Device fingerprinting technologies are evolving and can be used to track you on all kinds of internet-connected devices that have browsers, such as smart phones, tablets, laptop and desktop computers.
When you access mobile applications, companies don't have access to traditional browser cookies to track you over time. Instead, third party advertising and analytics companies use device identifiers - such as Apple iOS's Identifiers for Advertisers ("IDFA") and Google Android's Advertising ID - to monitor the different applications used on a particular device.
More and more, consumer devices, in addition to phones, are capable of being connected online. For example, smart entertainment systems often provide new ways for you to watch TV shows and movies, and also may use technology to monitor what you watch. Look to the settings on your devices to investigate whether you can reset identifiers on the devices or use web interfaces on another device to limit ad tracking.
Controlling Online Tracking
How can I control cookies?
Various browsers have different ways to let you delete cookies or limit the kinds of cookies that can be placed on your computer. When you choose a browser, consider which suits your privacy preferences best.
To check out the settings in a browser, use the 'Help' tab or look under 'Tools' for settings like 'Options' or 'Privacy.' From there, you may be able to delete cookies, or control when they can be placed. Some browsers allow add-on software tools to block, delete, or control cookies. And security software often includes options to make cookie control easier. If you delete cookies, companies may not be able to associate you with your past browsing activity. However, they may be able to track you in the future with a new cookie.
If you block cookies entirely, you may limit your browsing experience. For example, you may need to enter information repeatedly, or you might not get personalized content that is meaningful to you. Most browsers' settings will allow you to block third-party cookies without also disabling first-party cookies.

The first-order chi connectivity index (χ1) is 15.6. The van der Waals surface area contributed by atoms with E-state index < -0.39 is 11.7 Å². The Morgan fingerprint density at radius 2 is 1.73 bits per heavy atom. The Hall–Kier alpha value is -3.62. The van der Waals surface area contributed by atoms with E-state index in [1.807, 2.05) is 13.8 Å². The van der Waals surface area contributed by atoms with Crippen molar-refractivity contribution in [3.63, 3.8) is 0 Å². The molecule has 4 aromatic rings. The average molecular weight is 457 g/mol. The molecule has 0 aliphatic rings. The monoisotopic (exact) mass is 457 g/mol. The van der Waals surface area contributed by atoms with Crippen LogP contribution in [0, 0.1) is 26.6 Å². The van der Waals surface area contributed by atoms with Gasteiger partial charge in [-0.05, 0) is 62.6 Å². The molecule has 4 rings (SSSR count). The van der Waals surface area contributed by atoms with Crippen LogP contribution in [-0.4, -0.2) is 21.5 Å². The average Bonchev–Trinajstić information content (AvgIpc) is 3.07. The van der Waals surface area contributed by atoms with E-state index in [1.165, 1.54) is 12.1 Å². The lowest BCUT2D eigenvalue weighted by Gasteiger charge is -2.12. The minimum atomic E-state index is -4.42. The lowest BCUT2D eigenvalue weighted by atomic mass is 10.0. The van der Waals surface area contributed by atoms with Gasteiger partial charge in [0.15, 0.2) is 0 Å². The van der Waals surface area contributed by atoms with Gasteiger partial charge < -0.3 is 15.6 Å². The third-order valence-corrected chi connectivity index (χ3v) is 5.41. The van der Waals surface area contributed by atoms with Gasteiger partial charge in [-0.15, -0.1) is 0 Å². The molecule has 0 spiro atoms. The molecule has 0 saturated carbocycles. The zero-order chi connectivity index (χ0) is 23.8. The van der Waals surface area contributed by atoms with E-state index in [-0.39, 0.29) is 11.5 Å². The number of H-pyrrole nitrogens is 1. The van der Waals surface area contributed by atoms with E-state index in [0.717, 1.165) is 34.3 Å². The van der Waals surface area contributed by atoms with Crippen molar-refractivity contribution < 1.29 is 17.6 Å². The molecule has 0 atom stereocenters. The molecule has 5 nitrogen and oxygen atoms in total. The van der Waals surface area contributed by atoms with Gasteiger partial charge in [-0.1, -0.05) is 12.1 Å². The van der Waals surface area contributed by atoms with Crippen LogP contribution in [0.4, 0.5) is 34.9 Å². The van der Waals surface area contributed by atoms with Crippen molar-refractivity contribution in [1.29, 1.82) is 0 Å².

How can I control Flash cookies and device fingerprinting?
The latest versions of Google Chrome, Mozilla Firefox, and Microsoft Internet Explorer let you control or delete Flash cookies through the browser's settings. If you use an older version of one of these browsers, upgrade to the most recent version, and set it to update automatically.
If you use a browser that doesn't let you delete Flash cookies, look at Adobe's Website Storage Settings panel. There, you can view and delete Flash cookies, and control whether you'll allow them on your computer.
Like regular cookies, deleting Flash cookies gets rid of the ones on your computer at that moment. Flash cookies can be placed on your computer the next time you visit a website or view an ad unless you block Flash cookies altogether.
How can I control tracking in or across mobile apps?
You can reset the identifiers on your device in the device settings. iOS users can do this by following Settings > Privacy > Advertising > Reset Advertising Identifier. For Android, the path is Google settings > Ads > Reset advertising ID. This control works much like deleting cookies in a browser - the device is harder to associate with past activity, but tracking can start anew using the new advertising identifier.